Last week, our nation lost a remarkable statesman and true public servant, William D. Ruckelshaus. My first job out of undergrad was with the U.S. Environmental Protection Agency in the Boston office, while Bill Ruckelshaus served as the big boss in DC, having returned to the EPA for his second term. It was a challenging time for public service, in some ways it was similar to today. It was a period of rapid development; a time when people were skeptical about institutions, concerned with transparency and potential conflicts of interest, and deeply focused on social justice.
During that time, Bill Ruckelshaus committed the EPA to open communication with the public and to strategies aimed at preventing conflicts of interest. He ensured that input from ALL sectors would be heard when making decisions. He understood the potential and the promise of these safeguards and partnerships to help our government work better for everyone.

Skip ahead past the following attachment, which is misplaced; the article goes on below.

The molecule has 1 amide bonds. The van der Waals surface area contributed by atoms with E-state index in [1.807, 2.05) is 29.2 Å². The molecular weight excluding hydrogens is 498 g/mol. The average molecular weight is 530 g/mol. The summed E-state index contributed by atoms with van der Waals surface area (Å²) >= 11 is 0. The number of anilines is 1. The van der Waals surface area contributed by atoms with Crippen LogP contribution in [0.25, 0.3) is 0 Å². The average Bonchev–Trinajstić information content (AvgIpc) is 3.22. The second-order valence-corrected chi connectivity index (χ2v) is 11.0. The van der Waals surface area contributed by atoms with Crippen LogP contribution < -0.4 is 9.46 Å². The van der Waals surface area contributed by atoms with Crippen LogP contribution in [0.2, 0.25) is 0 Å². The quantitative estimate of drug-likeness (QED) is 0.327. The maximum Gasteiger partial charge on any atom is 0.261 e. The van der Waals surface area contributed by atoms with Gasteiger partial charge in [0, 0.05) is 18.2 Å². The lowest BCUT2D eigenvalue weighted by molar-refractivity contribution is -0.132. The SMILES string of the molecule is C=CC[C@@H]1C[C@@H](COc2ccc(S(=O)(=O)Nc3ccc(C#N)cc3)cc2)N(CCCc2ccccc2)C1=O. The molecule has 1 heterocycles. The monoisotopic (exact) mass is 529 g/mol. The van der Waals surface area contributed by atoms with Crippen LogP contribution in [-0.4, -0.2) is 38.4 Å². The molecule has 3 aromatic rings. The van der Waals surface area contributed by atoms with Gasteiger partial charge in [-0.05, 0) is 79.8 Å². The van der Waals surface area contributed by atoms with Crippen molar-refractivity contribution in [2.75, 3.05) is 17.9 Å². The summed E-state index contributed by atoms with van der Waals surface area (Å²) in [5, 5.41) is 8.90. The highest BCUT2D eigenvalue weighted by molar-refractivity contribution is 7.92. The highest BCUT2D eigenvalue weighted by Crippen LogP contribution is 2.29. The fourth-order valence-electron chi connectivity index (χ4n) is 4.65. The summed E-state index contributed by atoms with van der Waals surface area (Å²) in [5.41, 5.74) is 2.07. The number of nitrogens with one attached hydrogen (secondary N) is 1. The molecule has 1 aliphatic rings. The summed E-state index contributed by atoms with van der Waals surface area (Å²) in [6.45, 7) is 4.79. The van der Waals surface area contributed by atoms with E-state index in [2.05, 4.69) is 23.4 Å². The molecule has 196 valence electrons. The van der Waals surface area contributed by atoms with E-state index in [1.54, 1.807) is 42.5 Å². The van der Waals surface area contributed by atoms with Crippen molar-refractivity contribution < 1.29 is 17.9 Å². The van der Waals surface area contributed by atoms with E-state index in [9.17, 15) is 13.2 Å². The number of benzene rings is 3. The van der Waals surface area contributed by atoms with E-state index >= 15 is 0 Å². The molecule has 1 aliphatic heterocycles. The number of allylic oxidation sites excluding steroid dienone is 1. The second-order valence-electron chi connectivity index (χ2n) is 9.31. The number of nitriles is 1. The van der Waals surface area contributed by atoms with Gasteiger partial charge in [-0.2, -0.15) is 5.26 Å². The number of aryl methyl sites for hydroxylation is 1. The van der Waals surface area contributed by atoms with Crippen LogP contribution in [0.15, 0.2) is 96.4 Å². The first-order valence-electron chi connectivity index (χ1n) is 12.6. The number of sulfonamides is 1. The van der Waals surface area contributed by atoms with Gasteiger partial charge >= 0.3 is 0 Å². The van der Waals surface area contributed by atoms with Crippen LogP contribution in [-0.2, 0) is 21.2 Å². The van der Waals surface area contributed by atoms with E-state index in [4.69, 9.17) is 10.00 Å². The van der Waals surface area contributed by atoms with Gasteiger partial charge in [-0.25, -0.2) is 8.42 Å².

Several years before, Bill demonstrated steadfast moral courage while serving at the highest levels of national government during a constitutional crisis in the Watergate era. Bill’s resoluteness, his unwavering commitment to truth and justice, set a shining example then, and inspires us anew today.
I am deeply grateful to Bill for his dedication to public service and hope you will join me in reflecting on the ways his courage shaped the ethical grounding of our field, the future of our region, and the health of our planet.
The Evans School has long been proud to be a university partner of the Ruckelshaus Center, which embodies Bill’s values of promoting and facilitating collaborative governance and public problem solving. We will continue to honor his legacy in support of the Center’s work developing collaborative and durable solutions to complex policy challenges.
Alison C. Cullen